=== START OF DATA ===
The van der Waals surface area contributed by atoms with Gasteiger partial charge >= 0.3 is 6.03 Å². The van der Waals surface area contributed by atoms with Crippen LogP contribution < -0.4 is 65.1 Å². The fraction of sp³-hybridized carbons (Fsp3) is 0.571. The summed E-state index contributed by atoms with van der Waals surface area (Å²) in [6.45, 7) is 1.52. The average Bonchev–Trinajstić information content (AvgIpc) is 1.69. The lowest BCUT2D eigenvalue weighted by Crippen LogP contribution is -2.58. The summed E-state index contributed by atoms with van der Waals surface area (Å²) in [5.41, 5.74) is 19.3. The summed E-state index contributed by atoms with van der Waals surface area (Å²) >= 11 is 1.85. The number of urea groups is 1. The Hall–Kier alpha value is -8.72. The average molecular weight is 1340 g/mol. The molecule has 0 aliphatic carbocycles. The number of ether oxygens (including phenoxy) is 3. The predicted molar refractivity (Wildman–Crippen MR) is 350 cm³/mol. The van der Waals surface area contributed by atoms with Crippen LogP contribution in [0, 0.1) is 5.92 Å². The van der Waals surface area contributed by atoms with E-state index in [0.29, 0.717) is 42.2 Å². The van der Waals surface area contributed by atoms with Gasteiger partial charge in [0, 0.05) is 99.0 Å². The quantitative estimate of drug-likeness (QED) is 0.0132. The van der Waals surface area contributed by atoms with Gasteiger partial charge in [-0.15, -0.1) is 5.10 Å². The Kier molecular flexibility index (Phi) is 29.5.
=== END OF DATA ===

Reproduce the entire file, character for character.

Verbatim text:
The van der Waals surface area contributed by atoms with Gasteiger partial charge >= 0.3 is 6.03 Å². The van der Waals surface area contributed by atoms with Crippen LogP contribution < -0.4 is 65.1 Å². The fraction of sp³-hybridized carbons (Fsp3) is 0.571. The summed E-state index contributed by atoms with van der Waals surface area (Å²) in [6.45, 7) is 1.52. The average Bonchev–Trinajstić information content (AvgIpc) is 1.69. The lowest BCUT2D eigenvalue weighted by Crippen LogP contribution is -2.58. The summed E-state index contributed by atoms with van der Waals surface area (Å²) in [5.41, 5.74) is 19.3. The summed E-state index contributed by atoms with van der Waals surface area (Å²) >= 11 is 1.85. The number of urea groups is 1. The Hall–Kier alpha value is -8.72. The average molecular weight is 1340 g/mol. The molecule has 0 aliphatic carbocycles. The number of ether oxygens (including phenoxy) is 3. The predicted molar refractivity (Wildman–Crippen MR) is 350 cm³/mol. The van der Waals surface area contributed by atoms with Crippen LogP contribution in [0, 0.1) is 5.92 Å². The van der Waals surface area contributed by atoms with E-state index in [0.29, 0.717) is 42.2 Å². The van der Waals surface area contributed by atoms with Gasteiger partial charge in [0, 0.05) is 99.0 Å². The quantitative estimate of drug-likeness (QED) is 0.0132. The van der Waals surface area contributed by atoms with Gasteiger partial charge in [-0.15, -0.1) is 5.10 Å². The Kier molecular flexibility index (Phi) is 29.5.